• Network segmentation – you can achieve manual network segmentation through VLANs or security groups. Segmentation is very effective against lateral movement, but it is complex to set up and maintain and doesn’t provide granular control over access.
  • Key management – Amazon provides the Key Management Service (KMS) to manage encryption keys. But without holistic integration into the entire environment, keys and passwords can fall into the wrong hands.
This is a case in point showing how critical access control has become in the modern IT environment.

What is Zero Trust?

Zero Trust security is a new security paradigm in which entities both outside and inside a corporate network are considered untrusted. A zero trust approach means not trusting the underlying network infrastructure, software components within an organization’s IT environment, user accounts, and devices connecting to the network. Any connection request must be authenticated and continuously verified due to the risk that it may be compromised.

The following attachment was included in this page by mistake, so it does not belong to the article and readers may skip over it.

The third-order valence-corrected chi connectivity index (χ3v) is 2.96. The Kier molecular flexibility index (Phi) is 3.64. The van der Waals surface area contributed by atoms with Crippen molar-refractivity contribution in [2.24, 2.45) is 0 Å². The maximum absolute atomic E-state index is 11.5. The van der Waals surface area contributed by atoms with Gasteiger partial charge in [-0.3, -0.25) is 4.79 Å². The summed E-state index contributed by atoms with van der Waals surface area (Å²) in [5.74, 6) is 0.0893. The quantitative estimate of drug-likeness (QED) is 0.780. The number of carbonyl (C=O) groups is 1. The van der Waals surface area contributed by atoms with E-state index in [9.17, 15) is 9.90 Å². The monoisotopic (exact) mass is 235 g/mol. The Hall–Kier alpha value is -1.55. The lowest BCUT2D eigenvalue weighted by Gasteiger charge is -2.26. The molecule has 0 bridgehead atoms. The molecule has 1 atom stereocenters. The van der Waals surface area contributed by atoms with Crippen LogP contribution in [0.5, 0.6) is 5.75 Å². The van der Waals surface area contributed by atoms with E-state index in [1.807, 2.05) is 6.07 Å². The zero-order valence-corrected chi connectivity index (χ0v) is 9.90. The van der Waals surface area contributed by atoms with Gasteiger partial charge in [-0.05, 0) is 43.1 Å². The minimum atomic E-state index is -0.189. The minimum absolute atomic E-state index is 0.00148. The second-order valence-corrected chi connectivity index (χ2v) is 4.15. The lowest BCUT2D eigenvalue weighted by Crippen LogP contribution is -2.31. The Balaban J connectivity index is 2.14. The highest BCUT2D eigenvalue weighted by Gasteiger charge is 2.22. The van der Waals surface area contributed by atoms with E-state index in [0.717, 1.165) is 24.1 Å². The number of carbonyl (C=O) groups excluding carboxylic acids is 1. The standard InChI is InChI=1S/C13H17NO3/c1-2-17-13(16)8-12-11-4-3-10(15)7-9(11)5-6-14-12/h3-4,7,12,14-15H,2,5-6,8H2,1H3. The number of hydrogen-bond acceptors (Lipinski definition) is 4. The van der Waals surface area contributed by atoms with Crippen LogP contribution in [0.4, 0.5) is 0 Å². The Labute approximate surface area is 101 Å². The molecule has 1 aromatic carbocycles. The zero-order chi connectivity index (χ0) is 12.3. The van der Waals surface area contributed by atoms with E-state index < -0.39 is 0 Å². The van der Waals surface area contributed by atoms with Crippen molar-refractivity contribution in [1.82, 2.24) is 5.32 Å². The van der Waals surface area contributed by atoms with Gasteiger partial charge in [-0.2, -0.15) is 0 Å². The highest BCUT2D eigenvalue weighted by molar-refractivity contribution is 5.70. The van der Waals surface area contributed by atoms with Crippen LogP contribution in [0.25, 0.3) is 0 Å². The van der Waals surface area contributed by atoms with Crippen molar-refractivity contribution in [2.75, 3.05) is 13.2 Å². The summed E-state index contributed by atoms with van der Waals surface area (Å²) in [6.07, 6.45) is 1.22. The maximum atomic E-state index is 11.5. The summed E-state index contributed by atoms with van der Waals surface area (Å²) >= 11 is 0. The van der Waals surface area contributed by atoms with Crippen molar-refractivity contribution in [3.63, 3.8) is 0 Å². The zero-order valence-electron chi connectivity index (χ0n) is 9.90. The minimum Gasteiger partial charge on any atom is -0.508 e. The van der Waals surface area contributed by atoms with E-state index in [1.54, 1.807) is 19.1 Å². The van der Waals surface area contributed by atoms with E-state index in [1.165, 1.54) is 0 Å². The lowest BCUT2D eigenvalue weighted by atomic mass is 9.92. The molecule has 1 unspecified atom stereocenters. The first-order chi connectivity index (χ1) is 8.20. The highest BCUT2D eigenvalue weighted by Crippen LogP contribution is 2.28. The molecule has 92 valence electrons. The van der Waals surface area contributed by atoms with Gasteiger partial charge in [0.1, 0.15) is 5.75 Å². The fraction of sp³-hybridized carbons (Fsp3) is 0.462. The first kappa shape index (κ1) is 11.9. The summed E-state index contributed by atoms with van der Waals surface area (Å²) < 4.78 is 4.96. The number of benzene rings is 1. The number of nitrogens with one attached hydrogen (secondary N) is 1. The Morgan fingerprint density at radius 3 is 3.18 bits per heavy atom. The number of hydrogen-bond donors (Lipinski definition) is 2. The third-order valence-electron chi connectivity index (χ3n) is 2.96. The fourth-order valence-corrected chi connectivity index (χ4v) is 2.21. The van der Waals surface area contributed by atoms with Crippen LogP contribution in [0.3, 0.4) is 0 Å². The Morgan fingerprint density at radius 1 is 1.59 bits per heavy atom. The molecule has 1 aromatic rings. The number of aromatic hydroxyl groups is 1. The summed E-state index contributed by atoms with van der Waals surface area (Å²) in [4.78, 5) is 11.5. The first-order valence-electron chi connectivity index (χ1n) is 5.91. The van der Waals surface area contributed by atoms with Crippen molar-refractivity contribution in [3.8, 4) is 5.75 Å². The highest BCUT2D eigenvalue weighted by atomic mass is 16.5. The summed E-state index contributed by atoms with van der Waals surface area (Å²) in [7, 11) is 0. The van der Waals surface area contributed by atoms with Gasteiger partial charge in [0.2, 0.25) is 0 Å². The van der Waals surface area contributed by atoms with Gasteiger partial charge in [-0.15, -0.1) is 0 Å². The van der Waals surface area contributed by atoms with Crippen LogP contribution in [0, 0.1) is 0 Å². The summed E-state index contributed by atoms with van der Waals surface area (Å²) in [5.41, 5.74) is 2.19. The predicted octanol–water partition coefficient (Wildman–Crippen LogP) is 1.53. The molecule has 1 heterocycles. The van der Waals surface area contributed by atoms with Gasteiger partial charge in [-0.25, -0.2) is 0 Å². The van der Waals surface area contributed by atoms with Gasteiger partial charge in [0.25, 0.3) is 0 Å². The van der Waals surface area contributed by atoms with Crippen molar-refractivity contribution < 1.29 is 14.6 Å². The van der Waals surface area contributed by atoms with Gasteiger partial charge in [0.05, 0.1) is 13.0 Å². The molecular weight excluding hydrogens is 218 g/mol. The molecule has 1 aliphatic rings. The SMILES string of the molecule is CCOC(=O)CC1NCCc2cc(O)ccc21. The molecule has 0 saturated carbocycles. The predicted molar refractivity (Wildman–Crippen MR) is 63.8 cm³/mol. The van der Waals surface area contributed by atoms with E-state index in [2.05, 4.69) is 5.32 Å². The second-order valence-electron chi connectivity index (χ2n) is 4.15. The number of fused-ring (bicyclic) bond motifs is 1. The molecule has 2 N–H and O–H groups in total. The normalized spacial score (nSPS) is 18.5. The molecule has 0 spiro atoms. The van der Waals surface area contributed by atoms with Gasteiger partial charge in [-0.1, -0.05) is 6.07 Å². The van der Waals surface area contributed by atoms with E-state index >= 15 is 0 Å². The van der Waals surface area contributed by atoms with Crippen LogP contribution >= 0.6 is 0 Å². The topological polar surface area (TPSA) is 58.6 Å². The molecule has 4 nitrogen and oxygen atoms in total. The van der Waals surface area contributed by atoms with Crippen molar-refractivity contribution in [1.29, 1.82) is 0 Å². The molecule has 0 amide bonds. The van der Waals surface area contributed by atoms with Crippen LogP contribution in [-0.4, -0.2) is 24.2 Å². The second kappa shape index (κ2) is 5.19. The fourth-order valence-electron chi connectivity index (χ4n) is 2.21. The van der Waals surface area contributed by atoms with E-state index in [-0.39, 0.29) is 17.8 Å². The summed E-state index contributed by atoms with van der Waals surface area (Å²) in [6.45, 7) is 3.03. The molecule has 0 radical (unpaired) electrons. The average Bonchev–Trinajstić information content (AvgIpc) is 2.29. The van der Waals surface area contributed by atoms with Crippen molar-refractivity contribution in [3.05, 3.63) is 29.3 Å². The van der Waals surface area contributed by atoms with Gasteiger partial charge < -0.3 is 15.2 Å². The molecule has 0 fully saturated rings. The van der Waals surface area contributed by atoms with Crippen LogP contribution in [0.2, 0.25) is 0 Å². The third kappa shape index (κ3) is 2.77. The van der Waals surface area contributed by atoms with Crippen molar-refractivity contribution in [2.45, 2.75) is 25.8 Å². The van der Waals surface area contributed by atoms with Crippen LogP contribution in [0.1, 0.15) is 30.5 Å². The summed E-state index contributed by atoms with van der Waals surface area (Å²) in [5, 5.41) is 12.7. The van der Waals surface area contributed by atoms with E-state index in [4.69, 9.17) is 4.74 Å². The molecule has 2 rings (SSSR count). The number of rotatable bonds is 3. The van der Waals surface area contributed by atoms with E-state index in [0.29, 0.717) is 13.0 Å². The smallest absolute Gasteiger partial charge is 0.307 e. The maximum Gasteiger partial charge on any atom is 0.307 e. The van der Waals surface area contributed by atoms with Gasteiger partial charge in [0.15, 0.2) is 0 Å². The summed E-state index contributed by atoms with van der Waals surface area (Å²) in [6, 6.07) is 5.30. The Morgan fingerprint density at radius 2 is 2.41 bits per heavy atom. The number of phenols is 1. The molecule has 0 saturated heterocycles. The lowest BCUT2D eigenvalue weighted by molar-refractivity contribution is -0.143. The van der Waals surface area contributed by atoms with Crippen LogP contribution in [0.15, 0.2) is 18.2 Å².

Zero trust breaks the concept of the secure network perimeter. Traditionally, network security was based on defending the perimeter, preventing attackers from penetrating, and assuming that everything inside the perimeter was safe.

This naive approach no longer holds in a distributed IT environment with cloud systems, mobile devices, and internet of things (IoT) devices, many of which are outside an organization’s control. A zero trust network can secure all these components by evaluating their activity in real time, detecting unauthorized access, and blocking it.